- Emerging therapies in adult and paediatric bronchiectasis. [Review]
- RRespirology 2018 Sep 21
- Bronchiectasis is a chronic respiratory disorder characterized by persistent productive cough and recurrent chest infections secondary to permanent structural airway damage. The current treatment str...
Bronchiectasis is a chronic respiratory disorder characterized by persistent productive cough and recurrent chest infections secondary to permanent structural airway damage. The current treatment strategies for this debilitating disorder are limited to prompt antibiotic treatment of infective exacerbations and regular airway clearance techniques. Despite its high morbidity and associated mortality across all age groups, it has been a neglected area of research in respiratory medicine and there remain no licensed disease-modifying therapies. In this review, we have explored the numerous potential therapeutic targets to break the vicious cycle of infection and inflammation seen in these patients and the novel therapeutic agents that have been developed to target them. We have reviewed the role of novel anti-inflammatory agents designed to target the persistent neutrophilic inflammatory infiltrate seen in bronchiectatic airways, including neutrophil elastase inhibitors, CXCR2 (CXC chemokine receptor 2) antagonists, DPP-1 (dipeptidyl peptidase 1) inhibitors, PDE4 (phosphodiesterase 4) inhibitors and statins. Furthermore, we have explored novel targets to improve mucociliary clearance, namely ENaC (epithelial sodium channel) inhibitors, and discussed the potential of alternative antimicrobial strategies such as inhaled phages. Our review highlights the importance of a multi-faceted approach to bronchiectasis management, which aims not only to eradicate or suppress bronchial infection but also to break the cycle of persistent airway inflammation that results in progressive lung damage in these patients.
- Takotsubo cardiomyopathy triggered by influenza B. [Journal Article]
- PMPol Merkur Lekarski 2018 Aug 29; 45(266):67-70
- Influenza is associated with a high prevalence of cardiac complications, including myocarditis and exacerbation of ischemic heart disease or heart failure (HF). However, only four cases of stress-ind...
Influenza is associated with a high prevalence of cardiac complications, including myocarditis and exacerbation of ischemic heart disease or heart failure (HF). However, only four cases of stress-induced takotsubo cardiomyopathy (TC), all of them triggered by virus A influenza, have been reported so far. Another two TC cases after anti-influenza vaccination are also available in the literature. The authors describe a new case of TC, this time provoked by influenza B. An 89-year-old female with a history of hypertension and chronic obstructive pulmonary disease (COPD) was admitted due to a fever (39oC), muscle aches and cough. Pneumonia was excluded in chest X-ray while the test for influenza confirmed virus B infection, so she was given oseltamivir. On the second day of hospitalization, she developed severe HF. ECG showed new negative T waves in inferior and anterolateral leads coexisting with a moderate troponin I and marked brain natriuretic peptide release, while echocardiography revealed left ventricular (LV) apical ballooning with decreased ejection fraction (EF 24%) and global longitudinal strain (GLS -8.1%). Symptomatic treatment of HF was initiated. The symptoms of influenza resolved after 5 days. LV function began to improve after 4 days and became normal after 6 days (EF 58%, GLS -18.1%). Despite an advanced age and the coexisting disorders (COPD, mild cognitive impairment, possible neoplastic disease), the patient was discharged in stable clinical condition on day 10. The authors conclude that in the evaluation of cardiac complications of influenza, TC should be taken into account.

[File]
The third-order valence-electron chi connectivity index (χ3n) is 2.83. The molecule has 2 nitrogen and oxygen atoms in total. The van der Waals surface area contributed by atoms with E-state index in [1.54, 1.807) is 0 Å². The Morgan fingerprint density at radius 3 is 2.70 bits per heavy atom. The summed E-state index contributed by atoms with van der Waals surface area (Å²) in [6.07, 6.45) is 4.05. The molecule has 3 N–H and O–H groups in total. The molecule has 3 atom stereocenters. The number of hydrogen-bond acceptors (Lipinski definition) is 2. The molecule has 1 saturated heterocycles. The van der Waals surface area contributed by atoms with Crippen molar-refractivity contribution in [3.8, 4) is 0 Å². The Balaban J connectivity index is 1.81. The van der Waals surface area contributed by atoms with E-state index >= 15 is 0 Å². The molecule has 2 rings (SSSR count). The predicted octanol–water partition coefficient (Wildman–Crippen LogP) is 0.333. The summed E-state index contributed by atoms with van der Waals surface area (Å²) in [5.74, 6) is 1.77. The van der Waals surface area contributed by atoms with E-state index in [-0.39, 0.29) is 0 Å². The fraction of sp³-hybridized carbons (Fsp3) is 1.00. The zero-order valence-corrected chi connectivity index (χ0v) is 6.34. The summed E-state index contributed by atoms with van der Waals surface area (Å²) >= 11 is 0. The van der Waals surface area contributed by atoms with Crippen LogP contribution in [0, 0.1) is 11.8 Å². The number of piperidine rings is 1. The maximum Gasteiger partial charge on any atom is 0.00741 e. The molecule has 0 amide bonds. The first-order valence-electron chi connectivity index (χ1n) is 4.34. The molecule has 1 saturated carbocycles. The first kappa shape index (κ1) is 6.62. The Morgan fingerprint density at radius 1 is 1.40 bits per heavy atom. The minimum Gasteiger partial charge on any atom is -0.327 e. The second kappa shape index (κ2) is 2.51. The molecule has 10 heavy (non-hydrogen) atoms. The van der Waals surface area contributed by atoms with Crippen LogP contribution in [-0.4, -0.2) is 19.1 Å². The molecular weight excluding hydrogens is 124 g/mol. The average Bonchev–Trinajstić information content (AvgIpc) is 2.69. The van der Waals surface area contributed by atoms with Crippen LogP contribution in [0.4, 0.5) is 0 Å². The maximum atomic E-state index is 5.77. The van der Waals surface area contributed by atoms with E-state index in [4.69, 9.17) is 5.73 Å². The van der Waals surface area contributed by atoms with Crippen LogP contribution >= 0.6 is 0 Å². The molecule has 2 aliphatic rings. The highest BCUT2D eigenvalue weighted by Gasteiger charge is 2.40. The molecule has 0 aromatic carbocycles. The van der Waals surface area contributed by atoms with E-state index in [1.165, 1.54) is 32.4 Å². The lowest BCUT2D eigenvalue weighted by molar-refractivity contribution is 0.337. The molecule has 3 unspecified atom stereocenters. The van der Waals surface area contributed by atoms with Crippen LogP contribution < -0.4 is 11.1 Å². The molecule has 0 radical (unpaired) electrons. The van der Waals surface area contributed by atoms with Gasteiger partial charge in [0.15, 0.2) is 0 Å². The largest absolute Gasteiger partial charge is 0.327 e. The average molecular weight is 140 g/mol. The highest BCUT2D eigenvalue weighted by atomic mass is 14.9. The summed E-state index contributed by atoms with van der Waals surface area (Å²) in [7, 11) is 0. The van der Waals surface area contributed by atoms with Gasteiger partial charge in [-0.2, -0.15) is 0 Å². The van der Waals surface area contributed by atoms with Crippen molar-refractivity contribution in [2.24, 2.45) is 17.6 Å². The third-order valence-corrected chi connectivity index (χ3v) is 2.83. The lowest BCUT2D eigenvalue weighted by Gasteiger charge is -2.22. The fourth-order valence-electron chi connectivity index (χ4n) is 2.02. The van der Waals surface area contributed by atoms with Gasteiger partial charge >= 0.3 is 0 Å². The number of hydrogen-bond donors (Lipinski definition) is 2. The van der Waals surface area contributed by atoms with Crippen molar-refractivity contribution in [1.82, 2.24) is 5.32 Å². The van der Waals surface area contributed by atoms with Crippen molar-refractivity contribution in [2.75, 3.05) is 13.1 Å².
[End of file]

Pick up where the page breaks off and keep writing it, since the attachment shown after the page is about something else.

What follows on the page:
- Chronic respiratory symptoms and lung abnormalities among people with a history of tuberculosis in Uganda: a national survey. [Journal Article]
- CIClin Infect Dis 2018 Sep 18
- CONCLUSIONS: In Uganda, a history of TB was a strong predictor of respiratory symptoms and lung abnormalities, before older age and smoking. Eliminating TB disease could reduce the prevalence of chronic respiratory symptoms as much as eliminating smoking.
- Respiratory symptoms associated with eosinophilic esophagitis. [Review]
- PPPediatr Pulmonol 2018 Sep 20
- Eosinophilic esophagitis (EoE) is an atopic condition diagnosed based on eosinophilic infiltration in the esophagus and symptoms of esophageal dysfunction. Typical clinical manifestations of EoE incl...
Eosinophilic esophagitis (EoE) is an atopic condition diagnosed based on eosinophilic infiltration in the esophagus and symptoms of esophageal dysfunction. Typical clinical manifestations of EoE include feeding refusal, vomiting, and dysphagia however recent reports highlight an associations with extraesophageal symptoms. By definition the inflammatory response in EoE is restricted to the esophagus. However, accounts of symptoms such as chronic refractory cough, recurrent croup, hoarseness as well as subglottic stenosis, and an increase in otolaryngologic surgeries in patients with EoE raise the possibility of extraesophageal manifestations of the disease. These symptoms have been reported at times in the absence of typical gastrointestinal symptoms. While the condition is usually managed by gastroenterologist and/or allergist, the presence of extraesophageal symptoms and comorbid conditions may result in patients presenting initially to providers in other subspecialties such as pulmonology and otorhinolaryngology. The use of proton pump inhibitors and corticosteroids are part of the management of EoE. Awareness of the possibility of EoE before the empiric use of these therapies is important as there use can make identifying and diagnosing patients with EoE correctly challenging. We review the medical literature regarding extraesophageal manifestations of EoE and highlight the importance of awareness for subspecialist outside of gastroenterology and allergy for the condition.